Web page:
Nepal Travelogue: GMC Study Abroad – Ethnographic Blog Series pt. 7

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By: Seraphina Mallon-Breiman

We proceeded down the mountain the next day. Still moving slowly, I had the opportunity to get to experience the villages we passed feeling less like a tourist traveling with such a large group, as well as getting to further know Akal. He told me his story.

Screen Shot 2016-03-17 at 5.08.11 PMForty-four years old, he lives a four-hour bus ride outside of Kathmandu. He and his wife grew up in the same village and when they were fifteen years old they ran away for two months so that they could be together and declare their love. When they came back, their families figured there was nothing they could do about it, so they were married on the spot. Now, he lives happily with this woman and has three sons.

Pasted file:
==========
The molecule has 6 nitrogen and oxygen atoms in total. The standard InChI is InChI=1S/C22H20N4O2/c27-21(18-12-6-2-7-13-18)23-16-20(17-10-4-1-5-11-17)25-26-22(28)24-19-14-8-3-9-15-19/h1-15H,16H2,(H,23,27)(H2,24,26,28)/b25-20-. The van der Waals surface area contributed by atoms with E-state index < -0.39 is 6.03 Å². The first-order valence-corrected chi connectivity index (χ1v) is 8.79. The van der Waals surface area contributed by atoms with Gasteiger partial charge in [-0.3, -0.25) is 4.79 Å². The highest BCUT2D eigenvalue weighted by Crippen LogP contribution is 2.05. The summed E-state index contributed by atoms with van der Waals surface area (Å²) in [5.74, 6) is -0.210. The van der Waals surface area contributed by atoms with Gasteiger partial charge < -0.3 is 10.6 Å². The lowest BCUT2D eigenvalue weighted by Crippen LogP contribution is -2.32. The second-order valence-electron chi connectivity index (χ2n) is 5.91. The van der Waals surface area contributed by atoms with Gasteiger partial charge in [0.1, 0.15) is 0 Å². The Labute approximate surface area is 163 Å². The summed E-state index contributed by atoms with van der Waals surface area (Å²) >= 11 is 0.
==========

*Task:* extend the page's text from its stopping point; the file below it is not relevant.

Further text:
Screen Shot 2016-03-17 at 5.08.24 PMWe began humming together as we walked and he even taught me some Nepali words. ‘Tato’ meaning hot, ‘tiso’ meaning cold, ‘pani’ meaning water, etc. Every time he saw me faltering a bit, his words of encouragement came so respectfully after seeing my struggle. “Walking with Akal and Padam is almost a more interesting way to trek here. The difference between trekking with two people in comparison to twenty is extreme. I’ve been noticing so many more details, taking advantageof having the time to look around for longer. And all this due to the fact that I was literally forced to slow down. Passerbys treated me a bit differently walking with two Nepali men as opposed to twenty young Americans.”Screen Shot 2016-03-15 at 8.15.27 PM

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